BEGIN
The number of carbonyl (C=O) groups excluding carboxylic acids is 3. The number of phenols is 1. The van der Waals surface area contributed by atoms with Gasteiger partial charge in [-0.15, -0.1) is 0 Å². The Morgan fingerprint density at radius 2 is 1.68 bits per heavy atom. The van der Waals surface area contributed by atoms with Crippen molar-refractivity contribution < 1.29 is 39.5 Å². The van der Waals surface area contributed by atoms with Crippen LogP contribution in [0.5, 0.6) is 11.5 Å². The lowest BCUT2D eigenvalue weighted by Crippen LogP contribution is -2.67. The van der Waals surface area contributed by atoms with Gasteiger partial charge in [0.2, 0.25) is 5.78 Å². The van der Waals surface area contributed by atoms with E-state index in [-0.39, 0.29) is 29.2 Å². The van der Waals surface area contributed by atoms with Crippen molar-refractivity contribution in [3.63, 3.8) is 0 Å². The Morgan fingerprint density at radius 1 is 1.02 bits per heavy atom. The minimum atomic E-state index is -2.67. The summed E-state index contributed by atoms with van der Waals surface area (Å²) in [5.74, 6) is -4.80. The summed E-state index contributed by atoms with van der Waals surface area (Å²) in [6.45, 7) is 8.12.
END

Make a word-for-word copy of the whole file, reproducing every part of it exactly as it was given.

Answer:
The number of carbonyl (C=O) groups excluding carboxylic acids is 3. The number of phenols is 1. The van der Waals surface area contributed by atoms with Gasteiger partial charge in [-0.15, -0.1) is 0 Å². The Morgan fingerprint density at radius 2 is 1.68 bits per heavy atom. The van der Waals surface area contributed by atoms with Crippen molar-refractivity contribution < 1.29 is 39.5 Å². The van der Waals surface area contributed by atoms with Crippen LogP contribution in [0.5, 0.6) is 11.5 Å². The lowest BCUT2D eigenvalue weighted by Crippen LogP contribution is -2.67. The van der Waals surface area contributed by atoms with Gasteiger partial charge in [0.2, 0.25) is 5.78 Å². The van der Waals surface area contributed by atoms with E-state index in [-0.39, 0.29) is 29.2 Å². The van der Waals surface area contributed by atoms with Crippen molar-refractivity contribution in [3.63, 3.8) is 0 Å². The Morgan fingerprint density at radius 1 is 1.02 bits per heavy atom. The minimum atomic E-state index is -2.67. The summed E-state index contributed by atoms with van der Waals surface area (Å²) in [5.74, 6) is -4.80. The summed E-state index contributed by atoms with van der Waals surface area (Å²) in [6.45, 7) is 8.12.